# Proof that $x\sin(x)$ has infinite accumulation points

I have to find a sequence with infinite many accumulation points and intuitively I thought about $$\sin(x)$$ - since it is periodic, it has points from its codomain that get repeated infinite many times. However, not infinite many points since all the y values that come from a sine function are bounded in the interval [-1,1]. But what about $$xsin(x)$$? The definition of accumuation point is: let $$(a_n$$) be a sequence of real numbers. The number a is said to be an accumulation point of $$(a_n)$$ if there exists a subsequence $$(an_k)$$ such that $$\lim\limits_{k\to\infty} an_k=a$$. If my intuition is correct from the plots it looks like each point get repeated infinite many times, together with the growth of the x value (in both directions). However I also need to come up with a formal proof to back up (or destroy) my intuition and here is where I got stuck. I thought about trying to describe a subsequence by exploiting the periodical behaviour, like I can say that 0 is an accumulation point of $$sin(x)$$ by choosing the subsequence $$sin (\pi k),k\in\ \Bbb{Z}$$. Am I on the wrong path or does it make some sense? Any feedback would be greatly appreciated.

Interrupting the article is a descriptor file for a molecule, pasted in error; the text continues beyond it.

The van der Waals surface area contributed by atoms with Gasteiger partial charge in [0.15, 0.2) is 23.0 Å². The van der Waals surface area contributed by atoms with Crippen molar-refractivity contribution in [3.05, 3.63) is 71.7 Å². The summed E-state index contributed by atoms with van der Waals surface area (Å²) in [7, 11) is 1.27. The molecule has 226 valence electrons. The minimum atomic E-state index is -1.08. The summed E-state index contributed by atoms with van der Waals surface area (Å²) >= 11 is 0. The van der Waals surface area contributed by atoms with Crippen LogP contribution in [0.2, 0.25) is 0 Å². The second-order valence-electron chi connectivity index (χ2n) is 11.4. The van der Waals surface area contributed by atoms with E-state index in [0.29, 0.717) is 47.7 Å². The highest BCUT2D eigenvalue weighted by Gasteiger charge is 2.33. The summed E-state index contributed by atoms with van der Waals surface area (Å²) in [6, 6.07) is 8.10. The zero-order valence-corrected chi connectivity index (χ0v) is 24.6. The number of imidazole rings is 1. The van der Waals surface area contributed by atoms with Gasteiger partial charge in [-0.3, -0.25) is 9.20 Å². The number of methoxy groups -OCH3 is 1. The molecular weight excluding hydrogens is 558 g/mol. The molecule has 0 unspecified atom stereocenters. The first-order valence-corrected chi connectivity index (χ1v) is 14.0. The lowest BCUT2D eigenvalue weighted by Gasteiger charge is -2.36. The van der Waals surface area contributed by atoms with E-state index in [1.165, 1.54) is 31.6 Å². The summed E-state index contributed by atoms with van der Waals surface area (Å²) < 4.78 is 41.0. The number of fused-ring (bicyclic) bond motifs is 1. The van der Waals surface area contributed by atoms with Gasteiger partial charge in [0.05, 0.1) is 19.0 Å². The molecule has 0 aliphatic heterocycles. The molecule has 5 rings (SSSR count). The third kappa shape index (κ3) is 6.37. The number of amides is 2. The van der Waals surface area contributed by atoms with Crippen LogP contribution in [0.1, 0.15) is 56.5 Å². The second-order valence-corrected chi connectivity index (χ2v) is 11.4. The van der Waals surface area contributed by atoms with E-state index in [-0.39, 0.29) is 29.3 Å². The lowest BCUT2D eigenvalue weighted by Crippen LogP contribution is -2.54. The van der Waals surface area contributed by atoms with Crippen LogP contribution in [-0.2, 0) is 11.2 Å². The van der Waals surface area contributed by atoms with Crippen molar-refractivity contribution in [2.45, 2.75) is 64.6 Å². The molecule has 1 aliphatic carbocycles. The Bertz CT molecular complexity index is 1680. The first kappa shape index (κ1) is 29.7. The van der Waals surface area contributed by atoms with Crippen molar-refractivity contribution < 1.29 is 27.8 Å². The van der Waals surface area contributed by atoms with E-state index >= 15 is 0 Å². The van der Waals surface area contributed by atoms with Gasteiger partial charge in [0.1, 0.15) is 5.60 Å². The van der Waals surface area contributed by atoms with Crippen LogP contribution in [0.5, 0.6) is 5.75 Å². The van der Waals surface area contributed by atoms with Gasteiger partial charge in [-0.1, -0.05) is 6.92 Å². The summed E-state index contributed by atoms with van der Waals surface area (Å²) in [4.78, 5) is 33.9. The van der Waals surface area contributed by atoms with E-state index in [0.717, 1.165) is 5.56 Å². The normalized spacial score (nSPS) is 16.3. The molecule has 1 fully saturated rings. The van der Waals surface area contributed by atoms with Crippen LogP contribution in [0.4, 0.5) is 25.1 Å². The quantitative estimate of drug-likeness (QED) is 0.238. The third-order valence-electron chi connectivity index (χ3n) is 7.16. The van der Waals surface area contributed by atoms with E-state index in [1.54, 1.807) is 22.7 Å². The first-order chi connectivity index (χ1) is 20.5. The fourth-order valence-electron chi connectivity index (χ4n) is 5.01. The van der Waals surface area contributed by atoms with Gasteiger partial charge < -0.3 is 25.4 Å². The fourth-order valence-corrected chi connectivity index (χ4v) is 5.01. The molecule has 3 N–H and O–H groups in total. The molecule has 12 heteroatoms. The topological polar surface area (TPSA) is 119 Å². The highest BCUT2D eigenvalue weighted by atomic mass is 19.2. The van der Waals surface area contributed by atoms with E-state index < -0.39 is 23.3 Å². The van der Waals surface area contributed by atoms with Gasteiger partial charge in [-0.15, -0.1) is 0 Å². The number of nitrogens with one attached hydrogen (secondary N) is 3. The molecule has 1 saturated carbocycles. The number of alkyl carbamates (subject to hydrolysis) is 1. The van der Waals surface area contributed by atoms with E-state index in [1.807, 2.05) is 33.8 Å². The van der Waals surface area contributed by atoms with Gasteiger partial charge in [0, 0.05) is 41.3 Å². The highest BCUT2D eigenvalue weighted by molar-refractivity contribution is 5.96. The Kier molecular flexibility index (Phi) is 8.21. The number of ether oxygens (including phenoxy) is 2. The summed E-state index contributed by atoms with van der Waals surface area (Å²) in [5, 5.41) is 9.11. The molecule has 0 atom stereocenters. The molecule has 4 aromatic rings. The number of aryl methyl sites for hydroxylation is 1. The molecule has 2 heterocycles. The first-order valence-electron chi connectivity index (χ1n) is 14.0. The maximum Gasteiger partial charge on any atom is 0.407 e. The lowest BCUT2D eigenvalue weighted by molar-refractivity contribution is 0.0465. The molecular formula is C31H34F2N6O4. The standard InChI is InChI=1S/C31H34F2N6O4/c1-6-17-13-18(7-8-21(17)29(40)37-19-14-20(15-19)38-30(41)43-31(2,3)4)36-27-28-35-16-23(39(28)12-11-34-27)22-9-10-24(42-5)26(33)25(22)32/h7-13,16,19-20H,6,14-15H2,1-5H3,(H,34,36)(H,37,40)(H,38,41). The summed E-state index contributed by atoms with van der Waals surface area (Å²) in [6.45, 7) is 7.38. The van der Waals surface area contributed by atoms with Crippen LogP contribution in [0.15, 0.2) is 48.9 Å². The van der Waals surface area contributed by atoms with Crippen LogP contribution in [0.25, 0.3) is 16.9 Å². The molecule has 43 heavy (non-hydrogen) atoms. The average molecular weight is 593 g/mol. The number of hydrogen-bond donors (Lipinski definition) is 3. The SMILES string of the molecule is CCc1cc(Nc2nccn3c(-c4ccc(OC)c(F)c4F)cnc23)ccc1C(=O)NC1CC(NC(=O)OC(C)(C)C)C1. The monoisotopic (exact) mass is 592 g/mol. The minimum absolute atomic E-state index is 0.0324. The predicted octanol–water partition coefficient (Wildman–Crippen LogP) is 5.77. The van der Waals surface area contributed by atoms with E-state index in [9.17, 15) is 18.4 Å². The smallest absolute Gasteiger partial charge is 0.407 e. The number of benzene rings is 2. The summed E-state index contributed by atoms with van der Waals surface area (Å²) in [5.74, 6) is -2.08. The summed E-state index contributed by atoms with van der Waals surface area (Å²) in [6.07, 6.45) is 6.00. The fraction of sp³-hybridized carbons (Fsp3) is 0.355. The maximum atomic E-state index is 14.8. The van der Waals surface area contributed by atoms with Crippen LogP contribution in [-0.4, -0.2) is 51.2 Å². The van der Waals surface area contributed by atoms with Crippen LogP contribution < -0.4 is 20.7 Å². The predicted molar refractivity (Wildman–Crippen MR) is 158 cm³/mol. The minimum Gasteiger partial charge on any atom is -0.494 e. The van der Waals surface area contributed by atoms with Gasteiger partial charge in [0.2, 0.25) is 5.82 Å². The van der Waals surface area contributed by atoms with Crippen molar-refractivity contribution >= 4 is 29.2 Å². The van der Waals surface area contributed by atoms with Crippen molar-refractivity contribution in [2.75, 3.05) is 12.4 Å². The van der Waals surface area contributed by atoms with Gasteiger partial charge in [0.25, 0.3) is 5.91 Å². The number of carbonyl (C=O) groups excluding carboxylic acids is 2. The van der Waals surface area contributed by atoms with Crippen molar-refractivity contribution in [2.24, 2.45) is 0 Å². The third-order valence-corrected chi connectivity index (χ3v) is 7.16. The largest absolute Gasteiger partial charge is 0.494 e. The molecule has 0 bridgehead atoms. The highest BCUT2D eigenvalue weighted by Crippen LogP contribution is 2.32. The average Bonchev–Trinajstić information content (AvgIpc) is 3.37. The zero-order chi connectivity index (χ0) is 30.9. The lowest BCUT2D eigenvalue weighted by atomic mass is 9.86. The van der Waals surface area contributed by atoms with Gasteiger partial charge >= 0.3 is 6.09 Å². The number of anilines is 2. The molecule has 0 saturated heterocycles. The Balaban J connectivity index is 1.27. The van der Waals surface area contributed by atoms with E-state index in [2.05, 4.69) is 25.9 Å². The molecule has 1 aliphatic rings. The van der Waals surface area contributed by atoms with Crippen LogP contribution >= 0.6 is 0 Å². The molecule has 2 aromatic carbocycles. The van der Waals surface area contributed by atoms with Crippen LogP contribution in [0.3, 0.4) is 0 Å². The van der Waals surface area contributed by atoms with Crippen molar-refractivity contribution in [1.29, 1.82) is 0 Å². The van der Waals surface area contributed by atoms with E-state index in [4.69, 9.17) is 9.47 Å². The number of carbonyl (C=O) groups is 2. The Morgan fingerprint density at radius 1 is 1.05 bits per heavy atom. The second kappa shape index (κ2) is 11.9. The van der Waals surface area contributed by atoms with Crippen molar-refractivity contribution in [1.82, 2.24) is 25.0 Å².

I believe you may have some confusion about how to construct your example. You want a sequence, but $$\sin x$$ and $$x\sin x$$ are both functions. I think I understand the gist of your idea, but it will be tricky to manufacture sequences out of these functions that do the job.
As a suggestion, try thinking about the rational numbers $$\mathbf Q$$. Since they form a countably infinite set, choose an enumeration of $$\mathbf Q$$, that is, a function $$\{1,2,3,\dots\}\to\mathbf Q$$, and let us denote it as $$\{q_n\}_{n=1}^\infty$$. To show that this has infinitely many accumulation points, think about why there is a subsequence $$\{q_{n_{k_1}}\}_{k_1=1}^\infty$$ such that $$\lim_{k_1\to\infty}q_{n_{k_1}}\to 1$$, a subsequence $$\{q_{n_{k_2}}\}_{k_2=1}^\infty$$ such that $$\lim_{k_2\to\infty}q_{n_{k_2}}\to 2$$, and so on. (Hint: density.)
Every real value $$y$$ is an accumulation point of $$x\sin x$$ because the equation
$$y=x\sin x$$ has infinitely many solutions. Indeed, the RHS alternates between $$-x$$ and $$x$$ with period $$2\pi$$, and as soon as $$x>y$$, $$y$$ is crossed twice by period.
$$y<\frac{k\pi}2\implies \left(k-\frac12\right)\pi\sin\left(\left(k-\frac12\right)\pi\right)